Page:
YANGON—Myanmar’s major businesses are back in operation as no local transmissions of COVID-19 were detected for more than two weeks. Many tourism-related business in some states and regions are preparing to reopen, particularly in tourism hotspots for both local and foreigners. The government also announced that the number of company registrations in May was significantly higher compared to April, when Myanmar received its lowest number of new registrations since current regulations began in 2018.
The Japan International Cooperation Agency (JICA) announced 5 billion yen (US$45.75 million) in loans to assist businesses in Myanmar hit by the coronavirus pandemic. The Myanmar government said it has lent a total of 28 billion kyats (US$20.2 million) to businesses hit by COVID-19, 10 billion kyats of which went to tourism businesses.
The Ministry of Commerce said Myanmar’s exports to China dropped by a total of US$160 million during the 8 months since the start of this fiscal year (2019-2020) compared with the same period during last fiscal year (2018-2019) due to the effects of COVID-19.
Myanmar’s online company registrations rebound
The government investment agency, the Directorate of Investment and Company Administration (DICA), said that the number of online company registrations in the country doubled in May compared with the previous month. In April, the country saw a significant decline in registrations due to the effects of the global pandemic.
DICA said the number of company registrations increased to 798 in May, up from 348 in April. According to current regulations, all companies must register through Myco, an online registration system launched by DICA.
According to DICA, it received a total of 1,400 registrations in May 2019. Currently, a total of 68,000 companies have registered through Myco since 2018.
Government lends 10 billion kyats to the tourism sector
As tourism businesses demand more support from the government, officials said that tourism businesses have so far have received over a third of total loans from the government for COVID-19 relief.
On Monday, U Aung Naing Oo, the permanent secretary from the Ministry of Investment and Foreign Economic Relations (MIFER), said that the government has lent a total of 28 billion kyats (US$20.2 million) to businesses hit by COVID-19 as of June 1, including more than 10 billion kyats lent to tourism businesses.
According to MIFER, the government launched its fourth loan program last week and has been reviewed remaining applications for loans. The Myanmar government launched its COVID-19 relief fund for local businesses in March, targeting small and medium-sized enterprises and the garment, manufacturing, and hotel and tourism sectors, offering loans at a 1 percent interest rate.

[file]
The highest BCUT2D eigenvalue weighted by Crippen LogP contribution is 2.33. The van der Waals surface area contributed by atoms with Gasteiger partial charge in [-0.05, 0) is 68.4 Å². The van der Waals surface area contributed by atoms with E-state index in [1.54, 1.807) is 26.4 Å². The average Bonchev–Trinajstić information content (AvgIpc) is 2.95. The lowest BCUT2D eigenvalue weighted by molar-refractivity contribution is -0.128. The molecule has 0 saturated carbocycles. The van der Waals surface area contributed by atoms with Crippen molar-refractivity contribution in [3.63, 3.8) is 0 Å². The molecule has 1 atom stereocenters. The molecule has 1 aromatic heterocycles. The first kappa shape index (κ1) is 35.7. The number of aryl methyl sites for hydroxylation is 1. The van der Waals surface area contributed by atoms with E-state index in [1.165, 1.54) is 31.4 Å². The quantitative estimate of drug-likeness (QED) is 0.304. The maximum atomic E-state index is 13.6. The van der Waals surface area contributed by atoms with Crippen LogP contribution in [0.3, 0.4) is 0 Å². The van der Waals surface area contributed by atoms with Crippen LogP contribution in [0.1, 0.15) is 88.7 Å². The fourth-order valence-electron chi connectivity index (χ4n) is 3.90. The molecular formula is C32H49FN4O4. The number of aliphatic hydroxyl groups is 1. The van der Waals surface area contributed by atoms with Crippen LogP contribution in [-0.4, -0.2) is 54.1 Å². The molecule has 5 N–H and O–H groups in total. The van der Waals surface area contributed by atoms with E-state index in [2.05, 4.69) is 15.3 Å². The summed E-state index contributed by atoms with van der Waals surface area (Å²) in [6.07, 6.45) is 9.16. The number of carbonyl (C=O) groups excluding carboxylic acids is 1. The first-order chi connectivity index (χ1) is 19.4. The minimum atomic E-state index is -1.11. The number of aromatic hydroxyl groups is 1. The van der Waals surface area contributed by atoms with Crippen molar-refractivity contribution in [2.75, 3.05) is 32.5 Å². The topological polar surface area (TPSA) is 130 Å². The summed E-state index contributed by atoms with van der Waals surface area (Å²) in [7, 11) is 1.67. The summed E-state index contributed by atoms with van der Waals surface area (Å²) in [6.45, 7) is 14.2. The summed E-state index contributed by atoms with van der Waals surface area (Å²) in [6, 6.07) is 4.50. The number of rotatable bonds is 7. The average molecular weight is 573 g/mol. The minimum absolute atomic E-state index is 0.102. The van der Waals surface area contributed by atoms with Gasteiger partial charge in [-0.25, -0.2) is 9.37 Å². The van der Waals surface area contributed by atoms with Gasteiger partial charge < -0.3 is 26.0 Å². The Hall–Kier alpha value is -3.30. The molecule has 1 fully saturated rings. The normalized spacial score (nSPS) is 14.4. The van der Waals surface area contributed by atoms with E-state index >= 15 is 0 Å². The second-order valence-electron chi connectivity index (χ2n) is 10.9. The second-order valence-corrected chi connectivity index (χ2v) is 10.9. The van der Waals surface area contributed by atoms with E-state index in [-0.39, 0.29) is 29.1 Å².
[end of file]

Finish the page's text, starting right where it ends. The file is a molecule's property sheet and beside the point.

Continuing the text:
According to MIFER, the government has lent 7 billion kyats to a total of 168 hotels, over 1 billion kyats to 107 tourism-related businesses including tour companies and another 1 billion-plus kyats to a total of 58 restaurants.
MIFER said a total of 4,258 garment and manufacturing businesses and small and medium-sized enterprises applied for loans. MIFER has granted loans to 726 businesses as of May 22.
Japan announces loan for small businesses
The Japan International Cooperation Agency (JICA) has announced emergency loans worth 5 billion yen (US$45.75 million) to assist businesses in Myanmar hit by the coronavirus pandemic as part of its plan to help the country mitigate the impacts of COVID-19.
On Monday, JICA said the loans will be low-interest and will support small and medium-sized enterprises (SMEs) to continue operations despite the severe economic situation caused by COVID-19.
JICA said it is financing the emergency program by restructuring an ongoing SME financing project that started in 2018, known as “JICA SME Two-Step-Loan Phase 2”, to respond quickly to the serious situation of SMEs.
According to JICA, the emergency program is operated through Myanma Economic Bank and other commercial banks participating in the SMEs project, which aims to support Myanmar’s COVID-19 Economic Relief Plan (CERP).
The new loans can be used for both working capital and fixed asset investments without any limitations on the ratio between the two, with the baseline interest rate set at 5.5 percent as of May 2020, JICA said.
JICA said the loans can mature in one to five years, including appropriate grace periods that will be set to facilitate repayment by SMEs. The majority of the funds are available for loans with relaxed collateral conditions to enable more SMEs to access the funds, according to JICA.
JICA said the new loan program is the first in a series of upcoming COVID-19 response projects it has in the pipeline.
Myanmar’s border trade with China declines
Myanmar’s border trade with China during the first 8 months of this fiscal year, which began in September 2019, dropped by US$160 million compared with the same period last fiscal year, according to the Ministry of Commerce.
Ministry of Commerce spokesperson U Khin Maung Lwin said movement and border gate restrictions due to COVID-19 disrupted trade.
From Oct. 30, 2019 to May 15, 2020, Myanmar imported a total of US$2 billion-worth of goods through the Muse, Chinshwehaw and Kanpiketi border gates.
Since late March, China has strictly controlled border gates between Yunnan Province and Myanmar to prevent the further spread of COVID-19. Myanmar farmers and traders have been hurt badly following China’s restrictions and controls on the border.
The Myanmar government has received criticism from traders and farmers over the significant decline in border trade. Recently, Myanmar and China held a series of discussions about how restrictions on the border have negatively impacted Myanmar’s seafood and fruit industries.